I recently read about a dog that had visited one of our doggie parks in the Dallas area, and then was diagnosed with parvo. A couple of days later I was at a veterinarian’s office and learned they had seen five separate cases of parvo. And then on a Linked In group the topic appeared again. One of the members had recently lost her dog to parvo. Parvo is something we have not heard much about in the past few years but with the hot summers and mild winters it seems to have come back with a vengeance.
What is parvo? There are two types—diarrhea (enteritis) syndrome and cardiac syndrome. It is a viral disease seen among puppies and young dogs but can affect the older dog. It is a very serious disease. The first type (diarrhea syndrome) damages a dog’s intestinal lining. It has an incubation period of five to fourteen days and is contracted through infected feces, soil, etc.
Parvovirus is resistant to extreme temperatures and is unharmed by detergents, alcohol, and common disinfectants.
What are symptoms of parvo (diarrhea)? The symptoms are vomiting, bloody diarrhea, foul smell diarrhea, yellow diarrhea, loss of appetite or refusal to eat, lethargy (complete lack of energy), depressed, fever and dehydration. The feces odor is unmistakable and many say you will never forget it. If your puppy or canine begins exhibiting any of these symptoms see a veterinarian promptly.
What is the treatment for parvo? There is no drug that will cure it; the danger of parvo is dehydration and malnutrition. It is best to hospitalize the dog. The vet will focus on keeping the dog hydrated. They will use IV fluids that contain vitamins, glucose, and potassium. In some cases they will give an injection of anti-nausea medication to help prevent the vomiting.
Cardiac syndrome parvo (myocarditis) usually happens when puppies are less than 8 weeks old. The virus multiplies rapidly in muscle cells of the immature heart. Symptoms are puppies crying a lot, difficult breathing, gasping for breath, weakness, unwilling to nurse, and sudden death. There is no effective treatment available for cardiac syndrome.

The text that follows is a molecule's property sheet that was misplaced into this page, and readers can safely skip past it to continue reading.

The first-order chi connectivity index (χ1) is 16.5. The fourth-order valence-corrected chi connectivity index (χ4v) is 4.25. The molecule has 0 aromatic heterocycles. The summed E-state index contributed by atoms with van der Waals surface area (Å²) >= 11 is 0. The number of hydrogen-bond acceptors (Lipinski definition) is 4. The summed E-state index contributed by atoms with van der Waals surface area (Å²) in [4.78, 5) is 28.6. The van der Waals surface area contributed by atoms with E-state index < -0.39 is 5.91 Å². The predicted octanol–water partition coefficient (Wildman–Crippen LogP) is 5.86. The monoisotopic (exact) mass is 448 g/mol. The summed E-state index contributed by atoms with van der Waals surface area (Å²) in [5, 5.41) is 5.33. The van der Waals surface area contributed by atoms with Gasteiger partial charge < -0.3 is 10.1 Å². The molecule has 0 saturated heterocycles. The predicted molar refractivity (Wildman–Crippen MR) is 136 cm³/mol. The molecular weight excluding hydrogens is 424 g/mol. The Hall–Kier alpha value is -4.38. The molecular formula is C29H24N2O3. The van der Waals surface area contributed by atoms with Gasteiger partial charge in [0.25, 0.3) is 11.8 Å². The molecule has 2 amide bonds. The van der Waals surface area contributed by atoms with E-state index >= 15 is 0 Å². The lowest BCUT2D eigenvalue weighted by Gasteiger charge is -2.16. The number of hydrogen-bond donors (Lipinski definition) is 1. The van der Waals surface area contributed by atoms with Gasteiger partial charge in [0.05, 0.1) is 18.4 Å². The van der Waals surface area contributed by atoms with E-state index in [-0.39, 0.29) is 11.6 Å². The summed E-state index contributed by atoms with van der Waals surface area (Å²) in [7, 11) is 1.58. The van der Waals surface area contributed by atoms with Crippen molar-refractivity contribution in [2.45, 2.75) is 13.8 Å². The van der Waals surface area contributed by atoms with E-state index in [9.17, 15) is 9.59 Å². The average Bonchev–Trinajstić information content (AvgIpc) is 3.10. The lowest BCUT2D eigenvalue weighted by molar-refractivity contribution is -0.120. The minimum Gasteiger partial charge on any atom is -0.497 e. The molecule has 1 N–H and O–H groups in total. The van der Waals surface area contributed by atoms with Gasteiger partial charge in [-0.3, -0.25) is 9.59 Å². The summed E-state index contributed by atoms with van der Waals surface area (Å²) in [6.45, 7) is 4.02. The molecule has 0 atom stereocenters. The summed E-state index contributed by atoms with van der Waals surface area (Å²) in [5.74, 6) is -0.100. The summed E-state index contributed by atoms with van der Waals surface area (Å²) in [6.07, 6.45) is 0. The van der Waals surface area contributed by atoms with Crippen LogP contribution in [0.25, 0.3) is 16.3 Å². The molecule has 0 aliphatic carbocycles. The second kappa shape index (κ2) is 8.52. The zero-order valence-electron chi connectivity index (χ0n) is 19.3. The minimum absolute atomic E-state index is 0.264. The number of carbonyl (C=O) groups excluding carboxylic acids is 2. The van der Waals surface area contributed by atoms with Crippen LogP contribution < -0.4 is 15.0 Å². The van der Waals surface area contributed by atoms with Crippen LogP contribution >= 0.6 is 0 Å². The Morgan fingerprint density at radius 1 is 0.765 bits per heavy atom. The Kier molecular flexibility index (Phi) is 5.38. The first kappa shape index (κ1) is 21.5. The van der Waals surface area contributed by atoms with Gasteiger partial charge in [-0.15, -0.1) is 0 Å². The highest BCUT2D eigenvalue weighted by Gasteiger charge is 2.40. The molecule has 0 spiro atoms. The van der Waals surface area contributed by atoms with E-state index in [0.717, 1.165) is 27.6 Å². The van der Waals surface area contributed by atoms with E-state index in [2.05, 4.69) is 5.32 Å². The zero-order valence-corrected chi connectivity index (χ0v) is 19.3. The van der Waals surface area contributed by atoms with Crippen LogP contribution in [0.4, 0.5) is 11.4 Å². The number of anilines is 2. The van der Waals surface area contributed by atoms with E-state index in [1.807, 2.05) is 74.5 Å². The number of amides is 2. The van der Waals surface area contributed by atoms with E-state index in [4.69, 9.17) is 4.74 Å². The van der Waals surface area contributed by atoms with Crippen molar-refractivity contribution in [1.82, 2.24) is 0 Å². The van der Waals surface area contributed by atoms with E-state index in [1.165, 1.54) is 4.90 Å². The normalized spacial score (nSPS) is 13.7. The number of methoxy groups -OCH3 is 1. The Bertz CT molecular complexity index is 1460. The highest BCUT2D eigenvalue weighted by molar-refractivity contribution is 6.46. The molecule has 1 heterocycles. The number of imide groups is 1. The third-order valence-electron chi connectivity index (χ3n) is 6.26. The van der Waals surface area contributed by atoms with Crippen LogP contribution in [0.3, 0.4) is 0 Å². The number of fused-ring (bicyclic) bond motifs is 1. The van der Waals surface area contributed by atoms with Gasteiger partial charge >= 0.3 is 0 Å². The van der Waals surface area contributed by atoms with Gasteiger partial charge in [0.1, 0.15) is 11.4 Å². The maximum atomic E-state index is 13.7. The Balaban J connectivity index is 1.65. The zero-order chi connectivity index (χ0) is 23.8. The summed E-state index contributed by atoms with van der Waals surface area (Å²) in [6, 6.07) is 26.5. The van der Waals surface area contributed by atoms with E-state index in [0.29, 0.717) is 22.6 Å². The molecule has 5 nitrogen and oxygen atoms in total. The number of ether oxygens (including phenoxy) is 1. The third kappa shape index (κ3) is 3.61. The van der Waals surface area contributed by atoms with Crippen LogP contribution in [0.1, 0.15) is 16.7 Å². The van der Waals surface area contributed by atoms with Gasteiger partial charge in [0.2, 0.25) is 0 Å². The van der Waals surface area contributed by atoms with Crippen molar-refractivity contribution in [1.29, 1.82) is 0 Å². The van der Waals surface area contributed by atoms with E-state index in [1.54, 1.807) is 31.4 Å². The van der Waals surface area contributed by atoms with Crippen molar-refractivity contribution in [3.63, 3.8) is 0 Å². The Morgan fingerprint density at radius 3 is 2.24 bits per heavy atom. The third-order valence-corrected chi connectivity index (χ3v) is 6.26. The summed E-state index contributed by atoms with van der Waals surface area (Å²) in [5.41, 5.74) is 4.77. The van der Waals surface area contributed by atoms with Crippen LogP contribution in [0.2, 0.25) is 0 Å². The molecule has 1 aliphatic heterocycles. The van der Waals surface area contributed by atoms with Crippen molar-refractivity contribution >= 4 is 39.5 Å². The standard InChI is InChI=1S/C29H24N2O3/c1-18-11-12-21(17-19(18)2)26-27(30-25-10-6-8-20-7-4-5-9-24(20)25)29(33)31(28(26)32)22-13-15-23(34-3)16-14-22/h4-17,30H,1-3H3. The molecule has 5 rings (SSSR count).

With most dogs, there is at least a 70 to 85% survival rate. It all depends on the health of the canine and how early one detects the virus and gets treatment. Length of treatment depends on the severity of disease; most are hospitalized 2 to 4 days and can require treatment up to a week. Canines that recover are usually weak and are susceptible to other diseases. Canines that recover from parvo continue to spread the virus in their feces for a month or longer.
Some guidelines for young puppies:
- Don’t take the puppy in the front yard, for a walk around the block or to pet stores. Remember the parvovirus lives in the soil along with feces that has not been cleaned up
- Only have puppies around adult dogs that YOU KNOW are healthy and are current on vaccinations. There should be no contact with stray dogs or dogs you do not know.
- Do not let the puppy be exposed to any other puppies. These puppies could be incubating (contagious) the disease without showing any signs of illness.
Always wash your hands after handling any dog.
Vaccination is the most effective preventive measure for canine parvovirus disease. A properly immunized dog will have circulating antibodies in the blood that will destroy parvovirus following exposure. Dogs remain HIGHLY SUSCEPTIBLE to parvo until 2-4 weeks after the last injection for the immunization series.